64AD: The Great Fire of Rome; beginning in the residential area near the Circus Maximus, the fire becomes a firestorm that burns for five days before coming under control, then reignites and burns for four more days. 2/3 of the city is consumed by the flames. Emperor Nero, away at a summer palace when the fire starts, is widely blamed for either setting it or ignoring it.
1099: Having subdued all lingering resistance and now controlling Jerusalem, the knights of the First Crusade elect Godfrey de Bouillon as the first Defender of the Holy Sepulchre, creating the first Christian Kingdom of Jerusalem. Godfrey could not bring himself to take the title of “King” in the Holy City- hence the awkward title- but he acted the part, forcing Acre and a dozen other cities to pay tribute to this nascent kingdom.
1545: Following their inconclusive battle with the British fleet in the Solent, the French invasion fleet lands a small army on the Isle of Wight. The soldiers make a desultory attempt to conquer the island, but after looting and burning a few towns, they are repulsed by local militia. It remains the last direct French assault on the British Isles.
1792: American naval hero Captain John Paul Jones dies in Paris (b.1747). After his exploits in the American Revolution he served briefly in Saint Petersburg as Catherine the Great’s naval advisor. His Russian tour complete, Jones was back in Paris awaiting his appointment letter as United States Consul to Algiers when he died. His mortal remains today rest in a crypt beneath the US Naval Academy chapel.
1812: An Anglo-Portuguese army under the command of Arthur Wellesley * (later the Duke of Wellington) defeats a French army in the Battle of Salamanca. The battle cemented Wellesley’s reputation for tactical genius, as he kept his own dispositions hidden from the French while remaining alert and disciplined to watch and wait for opportunities to exploit fleeting French tactical weaknesses. The British Peninsular Campaign remained a constant drain on French resources during Napoleon’s reign. Although neither side won a decisive strategic victory, the constant coalition pressure on the Iberian Peninsula eased French pressure against other coalition allies in the French eastern European campaigns, most notably the French drive deep into Russia.
1849: Birth of American poet Emma Lazarus (d.1887), author of the poem inscribed at the base of the Statue of Liberty: “Give me your tired, your poor; your huddled masses yearning to breathe free; the wretched refuse of your teeming soil; bring these, the homeless, tempest-tossed to me; I lift my lamp beside the Golden Door.”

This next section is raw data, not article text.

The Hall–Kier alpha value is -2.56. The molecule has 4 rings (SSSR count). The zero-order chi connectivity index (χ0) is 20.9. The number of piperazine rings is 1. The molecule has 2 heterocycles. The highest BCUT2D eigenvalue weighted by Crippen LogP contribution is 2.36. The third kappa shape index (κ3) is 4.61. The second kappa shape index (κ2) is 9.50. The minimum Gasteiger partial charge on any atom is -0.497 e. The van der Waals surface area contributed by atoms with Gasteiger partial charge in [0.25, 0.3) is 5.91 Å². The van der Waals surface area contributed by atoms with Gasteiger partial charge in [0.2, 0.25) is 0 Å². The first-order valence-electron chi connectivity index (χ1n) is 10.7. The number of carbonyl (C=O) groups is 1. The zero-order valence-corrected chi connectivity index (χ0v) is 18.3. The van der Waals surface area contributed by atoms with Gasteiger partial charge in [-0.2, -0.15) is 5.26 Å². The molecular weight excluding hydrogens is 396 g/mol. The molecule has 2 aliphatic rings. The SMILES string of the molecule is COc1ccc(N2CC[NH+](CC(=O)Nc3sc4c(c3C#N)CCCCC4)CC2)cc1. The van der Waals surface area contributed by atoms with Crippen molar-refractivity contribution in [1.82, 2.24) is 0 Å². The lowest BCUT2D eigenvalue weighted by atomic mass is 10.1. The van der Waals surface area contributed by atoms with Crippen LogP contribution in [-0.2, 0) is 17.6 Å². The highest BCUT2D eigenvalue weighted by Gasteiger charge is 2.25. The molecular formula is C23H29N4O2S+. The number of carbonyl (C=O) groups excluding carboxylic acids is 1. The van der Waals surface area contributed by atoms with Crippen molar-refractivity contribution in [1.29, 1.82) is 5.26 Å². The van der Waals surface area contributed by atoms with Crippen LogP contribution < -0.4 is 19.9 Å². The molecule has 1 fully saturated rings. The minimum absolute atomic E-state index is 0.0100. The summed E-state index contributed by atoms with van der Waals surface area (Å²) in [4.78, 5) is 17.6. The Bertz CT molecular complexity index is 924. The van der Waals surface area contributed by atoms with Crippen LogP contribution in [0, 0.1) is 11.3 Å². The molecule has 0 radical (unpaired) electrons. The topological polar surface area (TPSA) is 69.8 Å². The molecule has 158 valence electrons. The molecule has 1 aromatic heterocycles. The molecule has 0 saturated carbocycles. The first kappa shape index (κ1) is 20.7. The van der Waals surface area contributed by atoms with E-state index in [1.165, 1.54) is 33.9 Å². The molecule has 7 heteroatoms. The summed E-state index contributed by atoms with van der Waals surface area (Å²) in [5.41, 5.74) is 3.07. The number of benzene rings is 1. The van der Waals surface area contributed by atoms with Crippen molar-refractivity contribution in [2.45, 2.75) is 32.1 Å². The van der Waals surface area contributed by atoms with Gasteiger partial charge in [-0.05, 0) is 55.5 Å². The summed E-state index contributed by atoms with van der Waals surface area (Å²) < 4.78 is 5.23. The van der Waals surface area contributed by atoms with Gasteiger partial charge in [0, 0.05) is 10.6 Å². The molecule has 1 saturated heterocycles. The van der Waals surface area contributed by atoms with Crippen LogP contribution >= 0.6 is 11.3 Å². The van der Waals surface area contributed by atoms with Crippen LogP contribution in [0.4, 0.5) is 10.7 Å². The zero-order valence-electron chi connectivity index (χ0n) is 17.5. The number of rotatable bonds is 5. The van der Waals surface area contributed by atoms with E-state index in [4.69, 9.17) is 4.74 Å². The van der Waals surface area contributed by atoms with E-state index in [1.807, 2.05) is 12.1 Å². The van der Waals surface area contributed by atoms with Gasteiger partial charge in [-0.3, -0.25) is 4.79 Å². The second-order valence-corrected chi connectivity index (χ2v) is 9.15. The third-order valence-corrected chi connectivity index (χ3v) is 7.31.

1861: First Battle of Bull Run (First Manassas)- After a two day march from Washington and a short bivouac at Centerville in the sultry July heat, the Union Army of Northeastern Virginia under Brigadier Irvin McDowell attacks the Confederate Army of the Potomac (correct army names, on both accounts) of General Joe Johnson at a stone bridge over Bull Run Creek near Manassas, Virginia. The fight brought to prominence Confederate Colonel Thomas Jackson, whose regiment came up from reserve to halt a Union advance against General Bee. When things were looking particularly bad, Bee turned to Jackson and exclaimed, “The Enemy are driving us!” Jackson turned to him and responded: “Then we shall give them the bayonet.” Suitably impressed with his taciturn subordinate, Bee then turned to his wavering men: “There stands Jackson like a stone wall…rally behind the Virginians!” As the battle ebbs and flows around the Warrenton Turnpike it becomes increasingly clear to both sides that the nascent war will not be the simple game that so many voluptuaries expected. The mindset was so pervasive (“On to Richmond!”) that the upper crust of Washington society this morning drove hundreds of carriages to the high ground near the expected battlefield to watch the Bluecoats whip the Rebs while they enjoyed a picnic lunch. When the Union army began its otherwise orderly withdrawal from their defeat, the picnickers panicked and turned the escape route into a rout. The high casualty count sobered both sides into realizing this would be a long and hard-fought campaign. Union casualties: 2,896- 460 killed/1100 wounded/1300 missing; Confederate casualties: 1,982- 387 killed/1500 wounded.
1863: The army’s first all-black military regiment, the 54th Massachusetts Volunteer Infantry makes its combat debut, in a valiant but ultimately unsuccessful attack on Fort Wagner near Charleston, SC. Their leader, Colonel Robert Shaw, was killed in the attack and buried by the Confederate victors in a mass grave with his fallen men. The grave site no longer exists, washed into the eternal sea by years of Atlantic storms.